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95% of World's Population Breathes Unsafe Air

Health + Wellness
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A report released Tuesday found that 95 percent of the world's population is exposed to dangerous levels of air pollution, CNN reported.


The Health Effects Institute's (HEI) yearly State of Global Air report said that the outdoor air where 95 percent of humans live has particulate matter concentrations above the Word Health Organization's (WHO) air quality guidelines of 10 micrograms per square meter. Almost 60 percent live in areas where particulate matter exceeds even the WHO's less-strict transitional guidelines of 35 micrograms per square meter.

A map comparing particulate matter concentrations to WHO guidelines and interim targetsHEI

The report also looked at household air pollution caused by burning fuels in the home for cooking and heating and found that more than a third of the world's population is exposed to this type of air pollution as well, which can exceed WHO guidelines by a factor of 20.

The report found that the highest concentrations of air pollution, weighted for population, were in North Africa, West Africa and the Middle East. The next highest concentrations were in South Asia, especially Bangladesh, Nepal, India and Pakistan. The countries with the healthiest air were Australia, Brunei, Canada, Estonia, Finland, Greenland, Iceland, New Zealand, Sweden and countries in the Pacific islands.

Overall, global air pollution has gone up by 18 percent between 2010 and 2016, the least year for which data was available. In China, which has made a concerted effort to combat pollution, levels have actually slightly declined in the six year period, though they are still above the WHO interim target at 56 micrograms per square meter. Bangladesh, Pakistan and India have seen the largest increase in air pollution during the same period..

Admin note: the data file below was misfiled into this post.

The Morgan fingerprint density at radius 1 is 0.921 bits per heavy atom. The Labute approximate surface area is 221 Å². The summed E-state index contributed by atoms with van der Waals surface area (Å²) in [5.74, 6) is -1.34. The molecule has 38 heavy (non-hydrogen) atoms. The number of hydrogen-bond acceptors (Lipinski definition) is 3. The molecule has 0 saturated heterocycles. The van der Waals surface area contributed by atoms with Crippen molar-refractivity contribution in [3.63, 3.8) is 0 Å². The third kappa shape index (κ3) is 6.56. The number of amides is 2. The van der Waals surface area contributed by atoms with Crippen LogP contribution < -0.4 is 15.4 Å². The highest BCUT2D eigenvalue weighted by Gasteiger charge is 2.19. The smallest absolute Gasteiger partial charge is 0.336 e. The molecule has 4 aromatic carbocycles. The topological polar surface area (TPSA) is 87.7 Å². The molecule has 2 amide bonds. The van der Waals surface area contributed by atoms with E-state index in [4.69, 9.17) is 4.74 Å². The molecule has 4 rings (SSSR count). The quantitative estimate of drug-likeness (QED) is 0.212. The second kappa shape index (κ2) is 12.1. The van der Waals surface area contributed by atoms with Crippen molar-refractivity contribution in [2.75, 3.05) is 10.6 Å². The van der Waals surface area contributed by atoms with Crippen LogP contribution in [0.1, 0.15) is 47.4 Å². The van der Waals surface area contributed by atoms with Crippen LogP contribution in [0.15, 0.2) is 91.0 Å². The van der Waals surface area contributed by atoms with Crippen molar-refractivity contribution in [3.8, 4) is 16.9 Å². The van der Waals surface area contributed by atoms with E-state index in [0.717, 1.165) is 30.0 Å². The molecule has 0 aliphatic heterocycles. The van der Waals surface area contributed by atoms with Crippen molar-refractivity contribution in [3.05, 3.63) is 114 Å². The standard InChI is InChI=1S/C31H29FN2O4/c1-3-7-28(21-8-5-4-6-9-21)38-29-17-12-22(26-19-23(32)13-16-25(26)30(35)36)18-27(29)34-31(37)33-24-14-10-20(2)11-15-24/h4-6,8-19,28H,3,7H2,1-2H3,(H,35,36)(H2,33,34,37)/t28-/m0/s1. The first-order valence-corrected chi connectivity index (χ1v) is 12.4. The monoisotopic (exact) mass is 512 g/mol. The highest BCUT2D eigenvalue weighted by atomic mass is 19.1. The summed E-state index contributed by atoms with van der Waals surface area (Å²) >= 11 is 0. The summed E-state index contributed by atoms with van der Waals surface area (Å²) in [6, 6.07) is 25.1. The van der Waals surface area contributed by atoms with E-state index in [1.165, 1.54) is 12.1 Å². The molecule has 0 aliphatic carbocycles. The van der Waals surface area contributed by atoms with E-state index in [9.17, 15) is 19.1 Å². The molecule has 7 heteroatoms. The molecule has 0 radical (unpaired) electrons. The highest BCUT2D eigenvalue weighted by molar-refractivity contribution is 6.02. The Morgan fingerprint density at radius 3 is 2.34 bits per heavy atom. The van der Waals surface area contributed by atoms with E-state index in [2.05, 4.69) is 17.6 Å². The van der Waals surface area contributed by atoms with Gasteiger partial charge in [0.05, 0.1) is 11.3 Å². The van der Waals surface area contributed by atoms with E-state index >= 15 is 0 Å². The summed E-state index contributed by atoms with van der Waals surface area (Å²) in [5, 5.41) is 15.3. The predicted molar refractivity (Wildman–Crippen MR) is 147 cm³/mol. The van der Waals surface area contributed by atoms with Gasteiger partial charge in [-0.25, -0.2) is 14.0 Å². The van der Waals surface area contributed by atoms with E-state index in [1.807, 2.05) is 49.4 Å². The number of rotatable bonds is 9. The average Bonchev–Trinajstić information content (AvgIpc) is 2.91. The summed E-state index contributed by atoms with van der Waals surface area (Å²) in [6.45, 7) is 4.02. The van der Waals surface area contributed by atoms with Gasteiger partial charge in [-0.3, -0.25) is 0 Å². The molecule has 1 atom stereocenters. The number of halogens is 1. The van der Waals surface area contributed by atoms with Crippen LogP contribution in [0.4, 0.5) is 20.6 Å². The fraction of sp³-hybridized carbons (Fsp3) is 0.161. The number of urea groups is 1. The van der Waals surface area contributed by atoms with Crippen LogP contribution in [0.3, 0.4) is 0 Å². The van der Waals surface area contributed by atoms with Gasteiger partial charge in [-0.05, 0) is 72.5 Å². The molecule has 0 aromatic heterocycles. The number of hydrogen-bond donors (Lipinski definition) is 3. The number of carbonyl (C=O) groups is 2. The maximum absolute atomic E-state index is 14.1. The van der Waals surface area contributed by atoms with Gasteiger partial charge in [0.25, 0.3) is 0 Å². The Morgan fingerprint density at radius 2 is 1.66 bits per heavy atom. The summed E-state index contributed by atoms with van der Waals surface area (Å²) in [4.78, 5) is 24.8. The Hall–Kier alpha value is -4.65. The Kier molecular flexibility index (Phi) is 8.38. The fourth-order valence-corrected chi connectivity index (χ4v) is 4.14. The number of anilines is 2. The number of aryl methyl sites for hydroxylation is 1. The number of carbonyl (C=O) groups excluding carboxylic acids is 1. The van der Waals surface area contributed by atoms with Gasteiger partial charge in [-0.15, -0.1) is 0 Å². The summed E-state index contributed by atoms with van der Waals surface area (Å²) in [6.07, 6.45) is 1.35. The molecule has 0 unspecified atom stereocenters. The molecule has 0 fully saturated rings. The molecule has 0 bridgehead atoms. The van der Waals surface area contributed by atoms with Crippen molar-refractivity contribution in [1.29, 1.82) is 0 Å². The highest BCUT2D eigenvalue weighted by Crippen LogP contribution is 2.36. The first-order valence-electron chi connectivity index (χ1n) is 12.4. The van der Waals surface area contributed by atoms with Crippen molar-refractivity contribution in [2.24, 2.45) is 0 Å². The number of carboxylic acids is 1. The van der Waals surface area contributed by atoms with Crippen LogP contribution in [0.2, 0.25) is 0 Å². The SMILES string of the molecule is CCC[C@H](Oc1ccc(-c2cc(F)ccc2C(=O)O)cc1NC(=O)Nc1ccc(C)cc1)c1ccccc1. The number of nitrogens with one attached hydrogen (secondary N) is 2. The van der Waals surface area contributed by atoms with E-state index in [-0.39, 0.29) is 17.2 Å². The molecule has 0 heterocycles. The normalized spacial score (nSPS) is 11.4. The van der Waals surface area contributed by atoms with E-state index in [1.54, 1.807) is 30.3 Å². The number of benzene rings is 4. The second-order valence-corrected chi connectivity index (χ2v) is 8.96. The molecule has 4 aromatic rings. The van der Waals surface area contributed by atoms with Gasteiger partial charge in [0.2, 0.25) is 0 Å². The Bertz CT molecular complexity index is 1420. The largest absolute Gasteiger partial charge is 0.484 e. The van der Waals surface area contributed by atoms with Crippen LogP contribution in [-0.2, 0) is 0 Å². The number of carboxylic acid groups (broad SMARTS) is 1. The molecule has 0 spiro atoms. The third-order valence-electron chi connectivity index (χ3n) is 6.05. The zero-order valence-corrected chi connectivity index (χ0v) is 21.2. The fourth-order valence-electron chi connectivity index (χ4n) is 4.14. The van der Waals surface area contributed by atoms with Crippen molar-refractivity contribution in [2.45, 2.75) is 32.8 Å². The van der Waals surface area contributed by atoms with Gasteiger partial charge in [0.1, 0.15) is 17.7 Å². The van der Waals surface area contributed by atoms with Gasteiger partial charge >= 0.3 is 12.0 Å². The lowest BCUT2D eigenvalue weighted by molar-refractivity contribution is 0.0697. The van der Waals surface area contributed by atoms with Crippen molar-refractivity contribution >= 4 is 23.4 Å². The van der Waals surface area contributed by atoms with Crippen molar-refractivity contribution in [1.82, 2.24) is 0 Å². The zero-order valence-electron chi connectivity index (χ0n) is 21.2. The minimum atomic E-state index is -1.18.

The report comes as public health researchers are finding more and more health risks associated with long-term exposure to air pollution. Most recently, scientists found that exposure to air pollution in Mexico City increased the risk that the city's young people would develop Alzheimer's.

The HEI study found that air pollution caused 4.1 million deaths from heart disease, stroke, lung cancer, chronic lung disease and respiratory infections in 2016. China and India bore the brunt of the health impacts of air pollution, accounting for 51 percent of the world's air pollution related deaths that year.

The number of deaths per country due to air pollution in 2016.HEI

HEI Vice President Bob O'Keefe told The Guardian that the report showed a growing gap between the most polluted developing countries and the least polluted wealthier ones. That gap has increased from six-fold to 11-fold between 1990 and 2016.

However, O'Keefe said the report was not all doom and gloom. "There are reasons for optimism, though there is a long way to go. China seems to be now moving pretty aggressively, for instance in cutting coal and on stronger controls. India has really begun to step up on indoor air pollution, for instance through the provision of LPG [liquefied petroleum gas] as a cooking fuel, and through electrification," he told The Guardian.

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